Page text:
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As many have learned, teaching a skill can be more enjoyable than exercising it. Last year I took Joe hunting, and he shot his first doves. In between seasons, I taught him to drive. This year I asked if he wanted to go hunting again, and he did, but he asked if he could bring a friend, Mason. Mason had already been dove hunting, he said. After a few questions, I agreed.  Mason is 16.

The boys were up and ready at 05:30, just as I had asked. It was gratifying to see them appropriately dressed, with water and snacks, and shotgun shells. Joe’s father was giving Mason instruction on a Benelli Nova 12 gauge pump. Mason said he had used a side by side, and I had brought one, an Ugartechea 12 gauge.I said he could use it. We brought the Benelli along as another spare.

I carried a beat-up 20 gauge Remington 870 Wingmaster. Someone had removed nearly all the finish, so I picked it up at a local gun show for $100. I had grown up with a 20 gauge 870, and it suited me like an old friend. It was likely four times as old as the young hunters. I didn’t expect to shoot much, if at all, so it was really just another spare. I brought an old box of 20 gauge paper shell reloads with it, just in case.

The sun wasn’t yet up when we arrived at the urban pocket where I’ve hunted doves for 15 years. It’s legal, but few know of it. The suburbs of Yuma (yes, we have them) haven’t quite wiped it out, yet.

This was the second day of the season. The limit was 15 Mourning and White Wing doves with no limit on Rock Doves (pigeons), or collared doves, both being invasive species. On opening day I had limited, with a bonus of two pigeons and four collared dove.

The hunt started slowly, pass shooting as the doves flew from roosting in the citrus groves to the fields. I instructed the boys on safety and shooting technique. I learned that Mason’s experience consisted of three outings. On thehe first, he didn’t shoot. On the second, he only fired only a couple of shots. The third, less than a dozen. I considered him a beginner.

Both boys did well, but Mason had an exceptional day, one I think he will remember for a long time.

A bird came in. I told Mason to swing on it, get in front of it, and shoot. He did and with his first shot his first bird dropped like a rock.

We changed position to take advantage of the the doves returning from the fields and the action quickened.

Mason shot three shotguns that day and dropped doves with all of them. The Ugartechea started misfiring in the right barrel, so I handed him the Wingmaster and gave him some instruction. He had never shot a pump before, and he loved it, firing twenty-one shots with it. With only four 20 gauge shells left, we switched to the Benelli.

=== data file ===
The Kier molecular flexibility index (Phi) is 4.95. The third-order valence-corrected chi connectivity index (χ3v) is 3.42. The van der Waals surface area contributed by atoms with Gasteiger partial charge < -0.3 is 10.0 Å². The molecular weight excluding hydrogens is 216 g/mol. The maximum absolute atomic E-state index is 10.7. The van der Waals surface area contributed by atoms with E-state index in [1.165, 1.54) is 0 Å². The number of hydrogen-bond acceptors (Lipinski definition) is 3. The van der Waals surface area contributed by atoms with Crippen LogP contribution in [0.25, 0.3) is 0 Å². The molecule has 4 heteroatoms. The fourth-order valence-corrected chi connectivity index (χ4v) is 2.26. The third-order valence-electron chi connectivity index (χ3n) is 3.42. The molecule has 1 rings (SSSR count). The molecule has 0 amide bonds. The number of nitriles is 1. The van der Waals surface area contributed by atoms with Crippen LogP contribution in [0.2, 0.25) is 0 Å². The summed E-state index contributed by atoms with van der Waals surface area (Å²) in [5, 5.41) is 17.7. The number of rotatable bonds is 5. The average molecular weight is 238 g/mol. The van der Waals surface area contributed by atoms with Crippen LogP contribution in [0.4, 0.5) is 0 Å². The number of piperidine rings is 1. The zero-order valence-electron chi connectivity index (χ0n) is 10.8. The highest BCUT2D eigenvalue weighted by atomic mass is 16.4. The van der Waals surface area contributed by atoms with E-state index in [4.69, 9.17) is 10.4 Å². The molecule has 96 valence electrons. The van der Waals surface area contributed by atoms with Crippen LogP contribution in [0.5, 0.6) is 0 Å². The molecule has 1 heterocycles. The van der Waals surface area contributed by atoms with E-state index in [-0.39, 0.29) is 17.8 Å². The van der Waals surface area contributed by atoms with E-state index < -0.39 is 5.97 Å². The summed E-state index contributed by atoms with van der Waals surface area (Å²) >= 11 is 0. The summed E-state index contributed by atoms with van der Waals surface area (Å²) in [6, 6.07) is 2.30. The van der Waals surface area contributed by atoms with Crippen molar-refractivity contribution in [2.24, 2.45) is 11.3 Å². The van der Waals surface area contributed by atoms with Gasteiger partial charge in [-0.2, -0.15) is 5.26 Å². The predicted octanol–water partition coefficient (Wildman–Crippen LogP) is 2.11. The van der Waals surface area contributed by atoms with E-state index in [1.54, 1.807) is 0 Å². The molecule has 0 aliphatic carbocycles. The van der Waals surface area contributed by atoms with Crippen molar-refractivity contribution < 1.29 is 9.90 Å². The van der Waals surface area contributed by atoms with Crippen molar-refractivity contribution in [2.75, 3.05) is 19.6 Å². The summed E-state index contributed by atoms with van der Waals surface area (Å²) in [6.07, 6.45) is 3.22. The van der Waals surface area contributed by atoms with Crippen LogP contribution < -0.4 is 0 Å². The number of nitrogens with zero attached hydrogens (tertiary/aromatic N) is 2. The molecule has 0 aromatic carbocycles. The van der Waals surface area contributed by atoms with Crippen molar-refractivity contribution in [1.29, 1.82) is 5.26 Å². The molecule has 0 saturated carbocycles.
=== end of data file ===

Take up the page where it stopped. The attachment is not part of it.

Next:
He jump-shot another dove with the Benelli as we walked back to where we had left Joe. Shortly after, the birds stopped coming in and we quit for the day. Mason totaled 14 Mourning doves for about 40 shots, showing real wing shooting talent. Joe bagged seven Mourning doves, also doing well. Joe was shooting a Browning Double Auto. The young hunters might have gotten more birds, but I kept them close for coaching.

I had the young men retrieve each dove as it was downed before they shot another. We didn’t lose any birds that we saw hit the ground. While I didn’t fire a shot, I hope to take both hunters out again. Joe has indicated an interest in bigger game. Maybe I can find a place in Texas that needs some wild hogs removed.

©2016 by Dean Weingarten: Permission to share is granted when this notice and link are included.
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14 Responses to Young Hunters Score in Yuma, AZ Dove Hunt

  1. Sounds like a great time. I was out there by Yuma over the weekend, though I had less luck (my poor shooting) than your group.

  2. Very nice story. Glad you had a good hunt with some young men.

    I went out here in Ohio with my father and uncle. My shooting was not so good 7 birds with 3 boxes of shells. Dad did about the same and uncle schooled us both just like every year

    • Look in Mason’s lap. You will see a pair of Walker’s electronic ear muffs. Joe has taken off his Peltor’s. As we were done shooting, I had the young men remove their hearing protection (I supplied it) and turn them off. I was wearing a custom set of hearing aids designed for shooting hunting, and riding motorcycles. I supplied sun glasses to the young men, but I let them decide if they needed them or not.

  3. Kids pick up stuff really quick. Did you teach them how to clean the birds? Recipes for cooking? Just as important as the hunting, in my opinion. Field to table, an important cycle.

    • Any recipes that don’t involve bacon or jalapeno peppers?
      I marinated mine in spiced run, olive oil, lime juice and jerk seasoning.
      I smoked them on a bed of diced onion and bell pepper for ten minutes then wrapped in foil and left on the smoker for another ten minutes. I topped it off with a mixture of pureed pineapple and jerk paste. Served black beans and yellow rice on the side and paired it with Sweetwater Going Coastal Pineapple IPA.

      • I cook them in a slow cooker with soy sauce, garlic, onion salt, celery salt, a small amount of Tabasco, some oregano, a bit of red wine, if handy. Make sure the dove breasts are covered with water. After cooking overnight, the meat falls off the bones, and it is easy to remove the bones.

        I usually serve them mixed with rice. Add the dove meat to the rice, break up the breast meat into smaller bits that will easily fit on a fork. This year I added some roasted garlic Balsamic dressing to the rice and doves, and it was delicious!

  4. Brings back many great Yuma memories of taking my boys out every Sep 1st for the opening Dove Hunt. Good Times. Well Done Dean.

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